## Neural Nets

## Perceptron

Recall the Perceptron

`h = sum[i] w[i] x[i] + w0 y = h > 0`

The Perceptron is trained using an error term

`w[i] += a (c - y) x[i] w0 += a (c - y)`

## "Neural" Nets

Idea: Glue PCTS together into a DAG so that they can learn more complicated functions

`x1 ^ x2 = (x1 | x2) & !(x1 & x2) w21 (w111 x1 + w112 x2 + w10 > 0) + w22 (w121 x1 + w122 x2 + w20 > 0) + w0 > 0`

*w111*and*w112*positive*w121*and*w122*negative*w21*positive*w22*negative*w10*and*w20*and*w0*zero

*Note:*The inner nonlinearity is critical. Otherwise simple algebra gives`(w21 w111 + w22 w121) x1 + (w21 w112 + w22 w122) x2 + (w21 w10 + w22 w20 + w0) > 0 a1 x1 + a2 x2 + a0 > 0`

and we're back where we started.

## Training A Net

Obvious plan: just adjust all weights in the system by the error

This isn't a workable plan: it distributes error equally across all weights, including those that should go "the other way"

More traditional plan: distribute error according to effect on the output using

*∂y/∂h*Sadly, the derivative of

`y = h > 0`

is zero everywhere

## htan Squashing Function

The hyperbolic tangent function is

`s(h) = (e**(2h) - 1) / (e**(2h) + 1)`

You can plot it with

`gnuplot`

You can adjust the constant to make it steeper or shallower,

`s(h) = (e**(ah) - 1) / (e**(ah) + 1)`

but customarily just pick 1

`s(h) = (e**h - 1) / (e**h + 1)`

`s(h)`

has a reasonable derivative everywhere, so we can distribute error more fairly

## Beyond Perceptrons

One PCT is kind of a poor learner

Learning XOR is impossible

`x1 x2 y 0 0 0 0 1 1 1 0 1 1 1 0`

Cannot choose

*w1*,*w2*such that`x1 * w1 + x2 * w2 > 0`

matches the sign

## Leaky ReLU

Our htan squashing function is OK, but slow to compute

Saturation is an issue

Here's the new hotness in squashing functions: "Rectified Linear Unit". We will use a "leaky" ReLU, which avoids the "stuck neuron" problem

`s(h) = 0.1 h (h < 0), h (otherwise) ds/dh = 0.1 (h < 0), 1 (otherwise)`

Inspired by biology; asymmetric; many clever variations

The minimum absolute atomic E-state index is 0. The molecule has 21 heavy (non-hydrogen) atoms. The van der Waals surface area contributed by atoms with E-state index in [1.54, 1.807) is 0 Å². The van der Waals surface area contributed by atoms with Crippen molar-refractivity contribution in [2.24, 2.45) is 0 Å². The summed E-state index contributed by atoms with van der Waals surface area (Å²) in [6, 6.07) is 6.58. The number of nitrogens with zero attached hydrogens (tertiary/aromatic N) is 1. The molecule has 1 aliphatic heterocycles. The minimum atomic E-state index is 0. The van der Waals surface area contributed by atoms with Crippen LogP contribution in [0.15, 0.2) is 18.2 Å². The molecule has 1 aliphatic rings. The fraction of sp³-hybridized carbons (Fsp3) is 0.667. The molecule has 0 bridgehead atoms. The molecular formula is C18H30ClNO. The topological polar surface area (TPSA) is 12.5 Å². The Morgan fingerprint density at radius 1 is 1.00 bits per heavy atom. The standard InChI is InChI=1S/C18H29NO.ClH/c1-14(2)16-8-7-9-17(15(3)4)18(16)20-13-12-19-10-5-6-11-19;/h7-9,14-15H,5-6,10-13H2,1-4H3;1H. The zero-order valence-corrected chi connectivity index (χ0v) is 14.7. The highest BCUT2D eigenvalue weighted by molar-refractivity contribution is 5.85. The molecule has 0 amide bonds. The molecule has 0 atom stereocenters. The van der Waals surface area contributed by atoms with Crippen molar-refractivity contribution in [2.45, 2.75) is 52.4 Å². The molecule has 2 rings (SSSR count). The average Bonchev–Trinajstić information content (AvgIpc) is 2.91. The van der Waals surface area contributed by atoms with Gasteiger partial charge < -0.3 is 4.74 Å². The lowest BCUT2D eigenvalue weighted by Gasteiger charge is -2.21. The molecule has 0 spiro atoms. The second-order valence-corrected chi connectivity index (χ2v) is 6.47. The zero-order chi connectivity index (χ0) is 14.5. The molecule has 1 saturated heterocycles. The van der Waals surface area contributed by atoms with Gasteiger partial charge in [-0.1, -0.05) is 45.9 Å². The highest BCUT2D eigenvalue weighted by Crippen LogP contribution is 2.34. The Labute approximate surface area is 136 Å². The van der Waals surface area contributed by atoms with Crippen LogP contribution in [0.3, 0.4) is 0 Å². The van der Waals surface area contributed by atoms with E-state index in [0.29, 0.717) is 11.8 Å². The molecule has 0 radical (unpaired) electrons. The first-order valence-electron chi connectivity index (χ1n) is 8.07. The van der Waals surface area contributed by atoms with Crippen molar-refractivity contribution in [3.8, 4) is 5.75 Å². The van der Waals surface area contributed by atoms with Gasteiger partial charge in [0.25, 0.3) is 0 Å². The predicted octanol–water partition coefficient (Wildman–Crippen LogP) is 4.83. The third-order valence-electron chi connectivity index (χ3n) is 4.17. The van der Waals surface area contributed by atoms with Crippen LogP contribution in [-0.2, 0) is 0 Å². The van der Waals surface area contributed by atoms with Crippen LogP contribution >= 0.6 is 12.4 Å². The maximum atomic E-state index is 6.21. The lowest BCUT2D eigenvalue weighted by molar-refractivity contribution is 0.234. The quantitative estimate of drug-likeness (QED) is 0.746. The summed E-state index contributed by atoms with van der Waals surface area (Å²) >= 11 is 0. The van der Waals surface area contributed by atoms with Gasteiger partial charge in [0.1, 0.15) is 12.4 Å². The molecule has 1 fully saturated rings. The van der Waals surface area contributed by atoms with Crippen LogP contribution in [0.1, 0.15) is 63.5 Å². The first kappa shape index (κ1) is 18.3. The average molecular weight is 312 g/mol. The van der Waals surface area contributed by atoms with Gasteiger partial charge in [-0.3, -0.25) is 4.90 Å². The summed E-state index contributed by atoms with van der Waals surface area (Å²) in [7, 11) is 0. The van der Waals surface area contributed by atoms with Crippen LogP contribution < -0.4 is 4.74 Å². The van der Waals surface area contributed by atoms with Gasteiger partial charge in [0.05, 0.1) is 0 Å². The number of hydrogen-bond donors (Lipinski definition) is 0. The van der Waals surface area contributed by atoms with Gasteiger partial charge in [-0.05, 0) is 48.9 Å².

Leads to sparsely-activated nets

Avoids the

*vanishing gradient*problem where a neuron gets "stuck"

## Weight Assignment

We have a discriminator that can XOR, but how to pick the right weights?

Use training (or reinforcement) to adjust the weights as with PCT

Weight assignment by error

*backpropagation*: gradient descent on errorAssume

`E = c - y`

where

*E*is error,*c*is target response,*y*is output responseChange

`E[j-1] = sum[k] (w[k][i] E[k]) w[j][i] += a E[j] y[j-i][i] dy/dx w0[j][i] += a E[j] dy/dx`

(or thereabouts; subscripts get fiddly)

Input layer is handled specially since there are no weights to adjust there

## Big Nets

Typical architecture: "input layer" → hidden layers → output layer

Input layer is just the inputs, not actual neurons

More / wider (and fancier) hidden layers = more generalization ("deep learning")

Training gets slow quickly

Use multicore CPUs, SIMD graphics cards, Tensor Processing Units to do weight adjustments on a whole layer in parallel

## ML Example: Neural Net Backgammon

What is backgammon?

Why is BG hard?

Gerry Tesauro 199x:

*TD(lambda)*NN reinforcement learning can learn to play good BG from rules alone!Add shallow search for tactics, tune: best BG player ever!

Humans learn BG from

*TD(lambda)*, close circleRecently Go, Chess, etc

## CS Ethics: Neural Net Actuarials?

Can build a neural net that

- Given: training data about time-on-job
- Predicts: expected time-on-job

Ethically, must use only socially sanctioned inputs, e.g. not race!

*But*Net can infer race from e.g. eye color, average salary, traffic stops by location, the MMPI (!)

Net is nondeclarative:

*how does it use the inputs*?

Net may inadvertantly "discriminate" based on hidden undesired variables

Worse, malicious person may adjust input choice and training data (even weights?) to discriminate

- Hidden Delta theorems: NPC to find intentionally-induced errors

Conclusions?